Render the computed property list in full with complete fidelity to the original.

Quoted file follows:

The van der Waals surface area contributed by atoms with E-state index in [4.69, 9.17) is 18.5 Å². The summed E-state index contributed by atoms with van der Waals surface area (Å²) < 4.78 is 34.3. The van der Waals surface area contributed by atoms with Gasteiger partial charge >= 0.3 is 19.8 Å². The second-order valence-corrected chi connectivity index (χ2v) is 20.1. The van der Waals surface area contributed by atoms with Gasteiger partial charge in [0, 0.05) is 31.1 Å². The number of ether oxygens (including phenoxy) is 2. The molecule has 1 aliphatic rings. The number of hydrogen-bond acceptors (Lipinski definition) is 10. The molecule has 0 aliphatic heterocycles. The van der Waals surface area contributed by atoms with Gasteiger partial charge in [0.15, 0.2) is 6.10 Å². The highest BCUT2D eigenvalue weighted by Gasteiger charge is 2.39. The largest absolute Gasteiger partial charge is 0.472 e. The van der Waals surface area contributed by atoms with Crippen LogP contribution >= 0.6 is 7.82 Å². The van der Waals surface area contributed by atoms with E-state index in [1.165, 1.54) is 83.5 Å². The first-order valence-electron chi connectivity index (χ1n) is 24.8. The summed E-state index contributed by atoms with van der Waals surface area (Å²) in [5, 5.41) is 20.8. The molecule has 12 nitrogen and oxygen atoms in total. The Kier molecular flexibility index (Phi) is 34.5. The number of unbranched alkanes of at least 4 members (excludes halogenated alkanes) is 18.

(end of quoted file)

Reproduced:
The van der Waals surface area contributed by atoms with E-state index in [4.69, 9.17) is 18.5 Å². The summed E-state index contributed by atoms with van der Waals surface area (Å²) < 4.78 is 34.3. The van der Waals surface area contributed by atoms with Gasteiger partial charge >= 0.3 is 19.8 Å². The second-order valence-corrected chi connectivity index (χ2v) is 20.1. The van der Waals surface area contributed by atoms with Gasteiger partial charge in [0, 0.05) is 31.1 Å². The number of ether oxygens (including phenoxy) is 2. The molecule has 1 aliphatic rings. The number of hydrogen-bond acceptors (Lipinski definition) is 10. The molecule has 0 aliphatic heterocycles. The van der Waals surface area contributed by atoms with Gasteiger partial charge in [0.15, 0.2) is 6.10 Å². The highest BCUT2D eigenvalue weighted by Gasteiger charge is 2.39. The largest absolute Gasteiger partial charge is 0.472 e. The van der Waals surface area contributed by atoms with Crippen LogP contribution >= 0.6 is 7.82 Å². The van der Waals surface area contributed by atoms with E-state index in [1.165, 1.54) is 83.5 Å². The first-order valence-electron chi connectivity index (χ1n) is 24.8. The summed E-state index contributed by atoms with van der Waals surface area (Å²) in [5, 5.41) is 20.8. The molecule has 12 nitrogen and oxygen atoms in total. The Kier molecular flexibility index (Phi) is 34.5. The number of unbranched alkanes of at least 4 members (excludes halogenated alkanes) is 18.